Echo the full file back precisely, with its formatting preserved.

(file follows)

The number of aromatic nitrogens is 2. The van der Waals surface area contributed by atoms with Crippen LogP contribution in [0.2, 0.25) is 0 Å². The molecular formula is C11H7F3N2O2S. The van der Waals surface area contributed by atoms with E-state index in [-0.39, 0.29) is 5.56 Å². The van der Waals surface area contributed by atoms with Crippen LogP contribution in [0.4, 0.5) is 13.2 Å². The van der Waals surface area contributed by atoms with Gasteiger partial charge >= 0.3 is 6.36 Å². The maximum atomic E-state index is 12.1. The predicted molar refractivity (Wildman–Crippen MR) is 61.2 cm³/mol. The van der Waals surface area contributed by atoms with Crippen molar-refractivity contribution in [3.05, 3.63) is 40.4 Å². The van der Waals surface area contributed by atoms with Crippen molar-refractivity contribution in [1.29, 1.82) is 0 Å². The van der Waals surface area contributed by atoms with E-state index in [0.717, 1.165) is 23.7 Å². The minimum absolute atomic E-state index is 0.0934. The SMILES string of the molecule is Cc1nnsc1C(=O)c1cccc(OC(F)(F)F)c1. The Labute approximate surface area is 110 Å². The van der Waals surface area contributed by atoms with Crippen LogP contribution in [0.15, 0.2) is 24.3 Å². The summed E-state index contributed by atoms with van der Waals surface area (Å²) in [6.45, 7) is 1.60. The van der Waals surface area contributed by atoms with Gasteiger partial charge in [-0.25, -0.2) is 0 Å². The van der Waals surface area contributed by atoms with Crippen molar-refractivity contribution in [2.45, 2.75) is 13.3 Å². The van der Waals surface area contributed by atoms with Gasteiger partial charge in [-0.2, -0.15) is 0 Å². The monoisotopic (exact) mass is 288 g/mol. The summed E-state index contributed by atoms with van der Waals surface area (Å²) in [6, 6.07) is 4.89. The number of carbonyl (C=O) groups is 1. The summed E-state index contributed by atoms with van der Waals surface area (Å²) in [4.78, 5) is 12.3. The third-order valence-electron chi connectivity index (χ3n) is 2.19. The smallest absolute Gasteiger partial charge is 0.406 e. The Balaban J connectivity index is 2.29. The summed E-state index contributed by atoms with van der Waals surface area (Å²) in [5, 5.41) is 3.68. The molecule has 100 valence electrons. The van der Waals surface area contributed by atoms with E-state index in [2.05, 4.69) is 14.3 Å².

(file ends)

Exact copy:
The number of aromatic nitrogens is 2. The van der Waals surface area contributed by atoms with Crippen LogP contribution in [0.2, 0.25) is 0 Å². The molecular formula is C11H7F3N2O2S. The van der Waals surface area contributed by atoms with E-state index in [-0.39, 0.29) is 5.56 Å². The van der Waals surface area contributed by atoms with Crippen LogP contribution in [0.4, 0.5) is 13.2 Å². The van der Waals surface area contributed by atoms with Gasteiger partial charge >= 0.3 is 6.36 Å². The maximum atomic E-state index is 12.1. The predicted molar refractivity (Wildman–Crippen MR) is 61.2 cm³/mol. The van der Waals surface area contributed by atoms with Crippen molar-refractivity contribution in [3.05, 3.63) is 40.4 Å². The van der Waals surface area contributed by atoms with Crippen molar-refractivity contribution in [1.29, 1.82) is 0 Å². The van der Waals surface area contributed by atoms with E-state index in [0.717, 1.165) is 23.7 Å². The minimum absolute atomic E-state index is 0.0934. The SMILES string of the molecule is Cc1nnsc1C(=O)c1cccc(OC(F)(F)F)c1. The Labute approximate surface area is 110 Å². The van der Waals surface area contributed by atoms with Crippen LogP contribution in [0.15, 0.2) is 24.3 Å². The summed E-state index contributed by atoms with van der Waals surface area (Å²) in [6.45, 7) is 1.60. The van der Waals surface area contributed by atoms with Gasteiger partial charge in [-0.25, -0.2) is 0 Å². The van der Waals surface area contributed by atoms with Crippen molar-refractivity contribution in [2.45, 2.75) is 13.3 Å². The van der Waals surface area contributed by atoms with Gasteiger partial charge in [-0.2, -0.15) is 0 Å². The monoisotopic (exact) mass is 288 g/mol. The summed E-state index contributed by atoms with van der Waals surface area (Å²) in [6, 6.07) is 4.89. The number of carbonyl (C=O) groups is 1. The summed E-state index contributed by atoms with van der Waals surface area (Å²) in [4.78, 5) is 12.3. The third-order valence-electron chi connectivity index (χ3n) is 2.19. The smallest absolute Gasteiger partial charge is 0.406 e. The Balaban J connectivity index is 2.29. The summed E-state index contributed by atoms with van der Waals surface area (Å²) in [5, 5.41) is 3.68. The molecule has 100 valence electrons. The van der Waals surface area contributed by atoms with E-state index in [2.05, 4.69) is 14.3 Å².